The UK manufacturing sector growth slowed in January reflecting a slight fall in new orders as producers faced weaker inflows of new export work and temporary supply-chain disruptions caused by Covid-19 restrictions and transport delays following the end of the Brexit transition period.
The IHS Markit/ Chartered Institute of Procurement & Supply Purchasing Managers’ Index fell to a three-month low of 54.1 in January from December’s three-year high of 57.5, data showed Monday. However, the reading was well above the flash 52.9.
Declining new order intakes and a sharp fall in input stocks weighed on the PMI level.
Manufacturing output increased for the eighth straight month in January. However, the rate of expansion slowed to its joint-weakest during that sequence. New orders dropped due to the national lockdown, end of the Brexit transition period, client closures and renewed uncertainty.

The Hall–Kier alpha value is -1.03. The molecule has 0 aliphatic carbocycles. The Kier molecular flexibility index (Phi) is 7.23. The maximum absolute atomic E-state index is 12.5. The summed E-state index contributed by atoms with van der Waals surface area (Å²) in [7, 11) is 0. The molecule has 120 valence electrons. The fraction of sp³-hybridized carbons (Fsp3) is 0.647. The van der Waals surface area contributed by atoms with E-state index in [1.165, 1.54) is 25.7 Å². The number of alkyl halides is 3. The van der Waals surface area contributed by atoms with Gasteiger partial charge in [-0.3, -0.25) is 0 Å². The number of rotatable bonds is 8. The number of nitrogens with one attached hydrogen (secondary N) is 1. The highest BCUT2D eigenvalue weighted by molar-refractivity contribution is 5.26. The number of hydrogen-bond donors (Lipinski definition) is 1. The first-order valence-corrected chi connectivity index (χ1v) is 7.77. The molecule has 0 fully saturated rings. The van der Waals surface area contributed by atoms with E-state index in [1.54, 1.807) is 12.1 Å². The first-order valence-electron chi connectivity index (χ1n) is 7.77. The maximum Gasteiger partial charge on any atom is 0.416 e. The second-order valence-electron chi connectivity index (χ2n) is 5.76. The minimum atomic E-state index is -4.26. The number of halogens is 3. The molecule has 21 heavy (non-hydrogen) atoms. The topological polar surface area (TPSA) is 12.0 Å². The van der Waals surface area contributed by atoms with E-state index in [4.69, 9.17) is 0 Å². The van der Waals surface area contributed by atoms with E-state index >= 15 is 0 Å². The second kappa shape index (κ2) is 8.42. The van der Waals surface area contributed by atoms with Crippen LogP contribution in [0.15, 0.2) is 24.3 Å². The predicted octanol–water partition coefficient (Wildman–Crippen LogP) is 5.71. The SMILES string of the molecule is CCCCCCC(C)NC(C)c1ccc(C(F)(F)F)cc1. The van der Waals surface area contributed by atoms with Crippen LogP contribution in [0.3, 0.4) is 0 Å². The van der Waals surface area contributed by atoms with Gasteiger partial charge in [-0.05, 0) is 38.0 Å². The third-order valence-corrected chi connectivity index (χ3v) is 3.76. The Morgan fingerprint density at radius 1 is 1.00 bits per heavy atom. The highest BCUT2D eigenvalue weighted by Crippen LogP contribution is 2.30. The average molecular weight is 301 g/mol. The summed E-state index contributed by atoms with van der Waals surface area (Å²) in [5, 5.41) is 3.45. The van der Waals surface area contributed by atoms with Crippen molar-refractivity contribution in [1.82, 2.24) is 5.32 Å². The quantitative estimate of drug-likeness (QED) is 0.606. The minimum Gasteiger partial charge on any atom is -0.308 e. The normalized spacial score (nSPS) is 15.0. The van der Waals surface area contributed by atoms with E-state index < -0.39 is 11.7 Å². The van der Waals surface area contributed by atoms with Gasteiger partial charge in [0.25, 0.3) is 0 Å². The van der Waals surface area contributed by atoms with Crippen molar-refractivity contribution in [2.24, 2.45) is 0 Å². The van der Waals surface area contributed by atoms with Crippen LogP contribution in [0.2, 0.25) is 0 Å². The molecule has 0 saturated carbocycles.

Manufacturing employment rose for the first time in a year in January. But the rate of job creation was only marginal.
Input price inflation rose to a four-year high in January, reflecting raw material shortages, transport delays and market forces. At the same time, increased costs were passed on to clients, leading to the steepest inflation of selling prices for 28 months.
“The hope is that the current constraints will start to ease once COVID-19 restrictions are lifted, vaccines are rolled out and ports, suppliers and manufacturers adapt to the new trading environment post-Brexit,” Rob Dobson, director at IHS Markit, said.
If so, supply, demand and production bottlenecks should slowly work through the system and growth will not be knocked too far off course through 2021, Dobson added.
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